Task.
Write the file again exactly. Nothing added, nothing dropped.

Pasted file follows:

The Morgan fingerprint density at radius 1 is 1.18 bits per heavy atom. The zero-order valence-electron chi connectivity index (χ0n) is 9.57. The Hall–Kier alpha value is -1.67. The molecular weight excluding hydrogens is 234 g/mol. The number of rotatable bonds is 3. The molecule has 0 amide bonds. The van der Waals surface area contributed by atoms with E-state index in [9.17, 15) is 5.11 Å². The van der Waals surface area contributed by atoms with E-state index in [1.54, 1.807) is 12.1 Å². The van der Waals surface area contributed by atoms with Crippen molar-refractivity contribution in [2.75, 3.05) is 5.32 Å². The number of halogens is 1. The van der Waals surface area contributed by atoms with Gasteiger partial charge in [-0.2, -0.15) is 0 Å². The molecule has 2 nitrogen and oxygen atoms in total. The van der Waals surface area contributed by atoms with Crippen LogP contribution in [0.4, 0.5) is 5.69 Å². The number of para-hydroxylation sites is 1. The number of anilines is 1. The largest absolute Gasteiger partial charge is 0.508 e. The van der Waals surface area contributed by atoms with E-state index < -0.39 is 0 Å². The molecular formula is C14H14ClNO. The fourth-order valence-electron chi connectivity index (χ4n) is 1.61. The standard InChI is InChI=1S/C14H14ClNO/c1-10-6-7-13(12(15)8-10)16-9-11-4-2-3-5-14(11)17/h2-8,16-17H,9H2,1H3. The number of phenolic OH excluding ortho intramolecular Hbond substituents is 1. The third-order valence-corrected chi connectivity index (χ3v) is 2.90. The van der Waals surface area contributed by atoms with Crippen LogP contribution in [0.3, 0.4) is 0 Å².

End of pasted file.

The Morgan fingerprint density at radius 1 is 1.18 bits per heavy atom. The zero-order valence-electron chi connectivity index (χ0n) is 9.57. The Hall–Kier alpha value is -1.67. The molecular weight excluding hydrogens is 234 g/mol. The number of rotatable bonds is 3. The molecule has 0 amide bonds. The van der Waals surface area contributed by atoms with E-state index in [9.17, 15) is 5.11 Å². The van der Waals surface area contributed by atoms with E-state index in [1.54, 1.807) is 12.1 Å². The van der Waals surface area contributed by atoms with Crippen molar-refractivity contribution in [2.75, 3.05) is 5.32 Å². The number of halogens is 1. The van der Waals surface area contributed by atoms with Gasteiger partial charge in [-0.2, -0.15) is 0 Å². The molecule has 2 nitrogen and oxygen atoms in total. The van der Waals surface area contributed by atoms with Crippen LogP contribution in [0.4, 0.5) is 5.69 Å². The number of para-hydroxylation sites is 1. The number of anilines is 1. The largest absolute Gasteiger partial charge is 0.508 e. The van der Waals surface area contributed by atoms with E-state index < -0.39 is 0 Å². The molecular formula is C14H14ClNO. The fourth-order valence-electron chi connectivity index (χ4n) is 1.61. The standard InChI is InChI=1S/C14H14ClNO/c1-10-6-7-13(12(15)8-10)16-9-11-4-2-3-5-14(11)17/h2-8,16-17H,9H2,1H3. The number of phenolic OH excluding ortho intramolecular Hbond substituents is 1. The third-order valence-corrected chi connectivity index (χ3v) is 2.90. The van der Waals surface area contributed by atoms with Crippen LogP contribution in [0.3, 0.4) is 0 Å².